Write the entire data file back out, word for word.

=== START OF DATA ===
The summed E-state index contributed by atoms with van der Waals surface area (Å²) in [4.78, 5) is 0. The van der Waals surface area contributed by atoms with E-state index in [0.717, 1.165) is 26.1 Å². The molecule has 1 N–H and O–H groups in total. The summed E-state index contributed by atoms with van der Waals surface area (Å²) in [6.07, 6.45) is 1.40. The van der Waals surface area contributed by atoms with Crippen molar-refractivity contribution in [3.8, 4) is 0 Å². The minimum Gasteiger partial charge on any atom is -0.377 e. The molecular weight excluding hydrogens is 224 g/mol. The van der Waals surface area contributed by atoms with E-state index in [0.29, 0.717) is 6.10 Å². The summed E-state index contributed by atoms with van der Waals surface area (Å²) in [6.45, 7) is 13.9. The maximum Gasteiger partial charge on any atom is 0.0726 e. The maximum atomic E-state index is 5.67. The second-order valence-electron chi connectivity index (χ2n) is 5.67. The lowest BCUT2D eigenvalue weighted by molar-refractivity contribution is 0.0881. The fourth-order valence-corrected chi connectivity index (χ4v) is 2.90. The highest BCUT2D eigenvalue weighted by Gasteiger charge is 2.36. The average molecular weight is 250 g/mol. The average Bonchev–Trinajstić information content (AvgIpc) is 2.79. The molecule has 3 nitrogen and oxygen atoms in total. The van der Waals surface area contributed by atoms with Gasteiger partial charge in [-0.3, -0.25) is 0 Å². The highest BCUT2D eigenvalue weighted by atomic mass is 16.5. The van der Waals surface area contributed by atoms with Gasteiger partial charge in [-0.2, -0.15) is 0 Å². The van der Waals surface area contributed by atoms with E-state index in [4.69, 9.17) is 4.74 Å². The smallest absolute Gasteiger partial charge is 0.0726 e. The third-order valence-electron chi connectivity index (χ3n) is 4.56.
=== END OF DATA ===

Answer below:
The summed E-state index contributed by atoms with van der Waals surface area (Å²) in [4.78, 5) is 0. The van der Waals surface area contributed by atoms with E-state index in [0.717, 1.165) is 26.1 Å². The molecule has 1 N–H and O–H groups in total. The summed E-state index contributed by atoms with van der Waals surface area (Å²) in [6.07, 6.45) is 1.40. The van der Waals surface area contributed by atoms with Crippen molar-refractivity contribution in [3.8, 4) is 0 Å². The minimum Gasteiger partial charge on any atom is -0.377 e. The molecular weight excluding hydrogens is 224 g/mol. The van der Waals surface area contributed by atoms with E-state index in [0.29, 0.717) is 6.10 Å². The summed E-state index contributed by atoms with van der Waals surface area (Å²) in [6.45, 7) is 13.9. The maximum Gasteiger partial charge on any atom is 0.0726 e. The maximum atomic E-state index is 5.67. The second-order valence-electron chi connectivity index (χ2n) is 5.67. The lowest BCUT2D eigenvalue weighted by molar-refractivity contribution is 0.0881. The fourth-order valence-corrected chi connectivity index (χ4v) is 2.90. The highest BCUT2D eigenvalue weighted by Gasteiger charge is 2.36. The average molecular weight is 250 g/mol. The average Bonchev–Trinajstić information content (AvgIpc) is 2.79. The molecule has 3 nitrogen and oxygen atoms in total. The van der Waals surface area contributed by atoms with Gasteiger partial charge in [-0.3, -0.25) is 0 Å². The highest BCUT2D eigenvalue weighted by atomic mass is 16.5. The van der Waals surface area contributed by atoms with Gasteiger partial charge in [-0.2, -0.15) is 0 Å². The van der Waals surface area contributed by atoms with E-state index in [4.69, 9.17) is 4.74 Å². The smallest absolute Gasteiger partial charge is 0.0726 e. The third-order valence-electron chi connectivity index (χ3n) is 4.56.